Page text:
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|Born||23 March 1962
|Died||21 January 1994
|Service/branch||Syrian Arab Army|
|Years of service||1983–1994|
|Unit||2nd Special Forces Regiment, 14th Airborne Division
|Commands held||42nd Special Forces Regiment
12th Armoured Battalion, Syrian Arab Republican Guard.
|Awards||Hero of the Republic
Order of Salahaddin
Bassel al-Assad (also Basil; Arabic: باسل الأسد, Bāssel al Assad; 23 March 1962 – 21 January 1994) was the eldest son of Hafez al-Assad and the older brother of the president of Syria, Bashar al-Assad.
It was widely expected that he would succeed his father until Bassel died in a car accident.
Early life and education
In 1988, in his relations with his father he did to Patrick Seale: "we saw father at home but he was so busy that three days could go by without us exchanging a word with him. We never had breakfast or dinner together, and I don't remember ever having lunch together as a family, or maybe we only did once or twice when state affairs were involved. As a family, we used to spend a day or two in Lattakia in the summer, but then too he used to work in the office and we didn't get to see much of him".
Career and succession
Trained in parachute-jumping, he was commissioned in the Special Forces and later switched to the armored corps after training in the Soviet Military Academies. He rapidly became a major and then commander of a brigade in the Republican Guard. After his father recovered from a serious illness in 1984, Bassel began to accompany him.
He first emerged on the national scene in 1987, when he won several equestrian medals at a regional tournament. The Baath Party press in Syria long ago eulogised him as "the golden knight" because of his prowess in horsemanship.
He also had a reputation for his interest in fast cars. It was said by officials in Damascus that he was uncorrupted and honest. His friends and teachers describe him as charismatic and commanding.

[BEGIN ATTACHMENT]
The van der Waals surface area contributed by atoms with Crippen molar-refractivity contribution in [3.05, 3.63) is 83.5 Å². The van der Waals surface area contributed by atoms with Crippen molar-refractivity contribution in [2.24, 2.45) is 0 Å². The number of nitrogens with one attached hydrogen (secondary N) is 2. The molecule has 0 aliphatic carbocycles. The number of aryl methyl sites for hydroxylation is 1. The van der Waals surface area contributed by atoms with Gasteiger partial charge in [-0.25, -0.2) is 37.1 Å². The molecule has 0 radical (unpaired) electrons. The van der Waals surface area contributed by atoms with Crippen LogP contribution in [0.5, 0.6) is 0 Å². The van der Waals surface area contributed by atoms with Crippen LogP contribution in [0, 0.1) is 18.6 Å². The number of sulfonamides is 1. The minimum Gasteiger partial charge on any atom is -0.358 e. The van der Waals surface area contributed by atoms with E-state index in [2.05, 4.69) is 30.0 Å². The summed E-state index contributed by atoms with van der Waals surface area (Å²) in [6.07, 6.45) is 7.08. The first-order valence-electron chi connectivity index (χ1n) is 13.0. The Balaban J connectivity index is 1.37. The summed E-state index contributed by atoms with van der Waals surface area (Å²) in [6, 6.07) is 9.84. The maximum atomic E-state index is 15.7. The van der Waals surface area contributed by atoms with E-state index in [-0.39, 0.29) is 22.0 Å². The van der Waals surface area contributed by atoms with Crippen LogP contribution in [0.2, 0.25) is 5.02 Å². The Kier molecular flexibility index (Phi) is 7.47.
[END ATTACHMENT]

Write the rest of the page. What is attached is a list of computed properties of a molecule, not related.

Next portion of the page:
Originally his uncle, Rifaat al-Assad was his chosen successor but attempted to replace Hafez, who was in a coma in 1984. Following the incident, Bassel was groomed to succeed his father. However, Hafiz's efforts intensified to make him to be the next president of Syria in the early 1990s.
Since his last election victory in 1991, the president was publicly referred to as "Abu Basil" (Father of Bassel). He was then being introduced to European and Arab leaders, and he was a close friend of the children of King Hussein of Jordan. He had been also introduced to King Fahd of Saudi Arabia and then to Lebanese leaders of all sects.
He had a significant role in Lebanese affairs. He organized a highly publicized anti-corruption campaign within the regime and frequently appeared in full military uniform at official receptions to signal the regime's commitment to the armed forces.
Bassel is said to have spoken French and Russian fluently. According to leaked US diplomatic cables, he had a relationship with a Lebanese woman, who later married Lebanese journalist and deputy Gebran Tueni.
Death and burial
On 21 January 1994, while he was driving his Mercedes at a high speed through fog to Damascus International Airport for a flight to Germany, in the early hours of the morning, Bassel is said to have collided with a motorway roundabout without wearing a seatbelt, and he died instantly. It was reported that his cousin, Hafez Makhlouf, was with him and was hospitalized with injuries after the accident. A chauffeur in the back seat was unhurt.
After his death, shops, schools and public offices in Syria closed for three days, and luxury hotels suspended the sale of alcohol in respect. He was elevated by the state into "the martyr of the country, the martyr of the nation and the symbol for its youth".
Numerous squares and streets were named after him. The new international swimming complex, various hospitals, sporting clubs and a military academy were named after him. The international airport in Latakia was named after him, Bassel Al Assad international airport. His statue is found in several Syrian cities, and even after his death, he is often pictured on billboards with his father and brother.
Bassel Assad's death led to his lesser-known brother, Bashar al-Assad, who was then undertaking postgraduate training in ophthalmology in London and assumed the mantle of president-in-waiting. He became President following the death of his father, on 10 June 2000. Bassel Assad's posters and his name were also used to secure a smooth transition after Hafez Assad through the slogan "Basil, the Example: Bashar, the Future."
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